It is very likely that the end of the siege of Mariupol will not be as merry as that of Snake island or some of the many tragic stories of Ukrainian resistance unfolding in all the corners of the nation. In some cases, Ukrainian have been and will be simply wiped out, with no one chanting their last words and remembering their names. The ending, however, is not an important part of any of these stories.
All of these events are not connected by anything, if not for the inherent resolve that inspires every single Ukrainian, soldier or civilian, to resist Russia, actively or passively. This resolve seems to possess something programmatic and revealing regarding the outcome of the war: each fiber of Ukraine rejects Russia’s domination, to the point that It prefers to be annihilated rather than being subjugated.
Russia’s strategy is based on isolating each regiment of defenders and wiping them out one by one, but does it have the resources to actually do so? The answer is probably no. What Russia is betting on is that sooner or later Ukraine’s resolve will fade and a freshly appointed head of the new puppet government of Ukraine will hand the keys of Kyiv to Putin. It is a delirious dream.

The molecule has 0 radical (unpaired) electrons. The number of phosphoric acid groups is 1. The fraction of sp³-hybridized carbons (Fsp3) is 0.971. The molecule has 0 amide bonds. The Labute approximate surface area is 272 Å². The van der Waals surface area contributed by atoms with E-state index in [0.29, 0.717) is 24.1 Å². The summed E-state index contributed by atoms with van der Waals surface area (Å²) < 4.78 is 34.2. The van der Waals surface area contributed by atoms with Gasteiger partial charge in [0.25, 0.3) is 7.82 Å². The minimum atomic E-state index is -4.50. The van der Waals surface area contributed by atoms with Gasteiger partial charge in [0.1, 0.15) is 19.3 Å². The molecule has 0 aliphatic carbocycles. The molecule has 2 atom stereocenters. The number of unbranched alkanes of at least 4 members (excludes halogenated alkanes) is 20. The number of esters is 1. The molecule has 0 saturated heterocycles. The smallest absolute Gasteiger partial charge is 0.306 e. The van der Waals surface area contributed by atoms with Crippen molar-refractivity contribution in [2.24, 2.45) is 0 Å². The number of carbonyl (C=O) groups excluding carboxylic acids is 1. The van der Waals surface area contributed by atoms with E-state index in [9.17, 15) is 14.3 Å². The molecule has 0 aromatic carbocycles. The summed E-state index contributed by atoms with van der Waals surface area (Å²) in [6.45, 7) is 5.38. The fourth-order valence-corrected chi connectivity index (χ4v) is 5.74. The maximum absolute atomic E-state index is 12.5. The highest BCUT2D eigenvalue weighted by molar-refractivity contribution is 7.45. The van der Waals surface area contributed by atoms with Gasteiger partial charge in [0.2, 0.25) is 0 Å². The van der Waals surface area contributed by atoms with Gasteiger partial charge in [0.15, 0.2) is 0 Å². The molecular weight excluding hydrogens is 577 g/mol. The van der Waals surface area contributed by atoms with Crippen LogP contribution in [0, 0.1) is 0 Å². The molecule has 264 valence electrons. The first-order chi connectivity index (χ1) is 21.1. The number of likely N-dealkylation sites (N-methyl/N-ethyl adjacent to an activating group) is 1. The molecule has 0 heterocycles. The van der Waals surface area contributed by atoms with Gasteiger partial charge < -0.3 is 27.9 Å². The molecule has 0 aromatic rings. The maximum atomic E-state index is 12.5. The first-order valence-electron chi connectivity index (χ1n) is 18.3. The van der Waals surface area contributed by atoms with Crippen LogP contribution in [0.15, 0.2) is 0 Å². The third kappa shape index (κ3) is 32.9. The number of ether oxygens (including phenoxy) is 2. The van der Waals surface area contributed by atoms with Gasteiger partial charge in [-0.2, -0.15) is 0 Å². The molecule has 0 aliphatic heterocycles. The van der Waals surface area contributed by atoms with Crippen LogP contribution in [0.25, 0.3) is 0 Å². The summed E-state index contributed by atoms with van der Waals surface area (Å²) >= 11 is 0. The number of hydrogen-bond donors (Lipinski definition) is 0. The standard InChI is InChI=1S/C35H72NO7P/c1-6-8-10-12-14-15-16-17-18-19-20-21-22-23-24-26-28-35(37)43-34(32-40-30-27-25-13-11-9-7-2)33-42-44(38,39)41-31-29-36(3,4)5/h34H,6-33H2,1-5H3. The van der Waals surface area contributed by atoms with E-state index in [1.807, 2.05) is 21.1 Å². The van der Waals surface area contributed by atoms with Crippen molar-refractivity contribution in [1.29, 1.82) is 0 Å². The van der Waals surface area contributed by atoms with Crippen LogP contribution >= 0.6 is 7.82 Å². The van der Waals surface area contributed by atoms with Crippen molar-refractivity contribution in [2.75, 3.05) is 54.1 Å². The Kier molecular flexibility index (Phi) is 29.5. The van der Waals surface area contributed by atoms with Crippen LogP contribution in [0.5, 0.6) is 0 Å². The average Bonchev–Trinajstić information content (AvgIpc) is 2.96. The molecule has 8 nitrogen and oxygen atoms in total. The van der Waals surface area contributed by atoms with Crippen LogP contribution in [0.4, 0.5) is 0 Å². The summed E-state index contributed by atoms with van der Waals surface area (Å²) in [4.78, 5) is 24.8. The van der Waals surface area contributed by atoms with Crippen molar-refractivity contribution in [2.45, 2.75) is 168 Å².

The only way Russia could conquer Ukraine is by making it a wasteland. Even then, it would need to constantly counter guerrilla efforts to retake cities by the Ukrainian resistance, and most probably face increasing international retaliation.
The mayor of Mariupol Vadym Boychenko has recently declared that “the damage to the city is so severe it will take years to rebuild it”. Despite being immersed in death and desperation, the focus of his words is on the future. A future of normality, a future without Russia.
Putin can launch as many missiles as he wants, but they will only destroy or kill, not conquer.
Editor’s Note: The opinions expressed here by Impakter.com columnists are their own, not those of Impakter.com — In the Featured Photo: car tire factory hit in Lviv on April 18 Source: Screenshot from BBC video